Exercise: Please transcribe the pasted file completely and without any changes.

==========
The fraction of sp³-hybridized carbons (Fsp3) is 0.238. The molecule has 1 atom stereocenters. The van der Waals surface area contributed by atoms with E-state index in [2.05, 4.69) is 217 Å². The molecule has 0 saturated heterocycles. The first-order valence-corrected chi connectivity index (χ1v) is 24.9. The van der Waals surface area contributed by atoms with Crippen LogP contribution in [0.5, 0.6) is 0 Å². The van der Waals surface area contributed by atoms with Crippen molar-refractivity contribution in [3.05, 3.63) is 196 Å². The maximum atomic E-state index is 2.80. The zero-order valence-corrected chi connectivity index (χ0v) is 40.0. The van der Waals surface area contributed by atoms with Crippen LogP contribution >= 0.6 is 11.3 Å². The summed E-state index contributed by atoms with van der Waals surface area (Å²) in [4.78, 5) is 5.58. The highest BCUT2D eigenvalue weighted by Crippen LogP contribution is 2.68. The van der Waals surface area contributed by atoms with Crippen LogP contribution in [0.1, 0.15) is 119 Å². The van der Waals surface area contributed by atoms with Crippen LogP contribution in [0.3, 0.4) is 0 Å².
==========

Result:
The fraction of sp³-hybridized carbons (Fsp3) is 0.238. The molecule has 1 atom stereocenters. The van der Waals surface area contributed by atoms with E-state index in [2.05, 4.69) is 217 Å². The molecule has 0 saturated heterocycles. The first-order valence-corrected chi connectivity index (χ1v) is 24.9. The van der Waals surface area contributed by atoms with Crippen LogP contribution in [0.5, 0.6) is 0 Å². The van der Waals surface area contributed by atoms with Crippen molar-refractivity contribution in [3.05, 3.63) is 196 Å². The maximum atomic E-state index is 2.80. The zero-order valence-corrected chi connectivity index (χ0v) is 40.0. The van der Waals surface area contributed by atoms with Crippen LogP contribution >= 0.6 is 11.3 Å². The summed E-state index contributed by atoms with van der Waals surface area (Å²) in [4.78, 5) is 5.58. The highest BCUT2D eigenvalue weighted by Crippen LogP contribution is 2.68. The van der Waals surface area contributed by atoms with Crippen LogP contribution in [0.1, 0.15) is 119 Å². The van der Waals surface area contributed by atoms with Crippen LogP contribution in [0.3, 0.4) is 0 Å².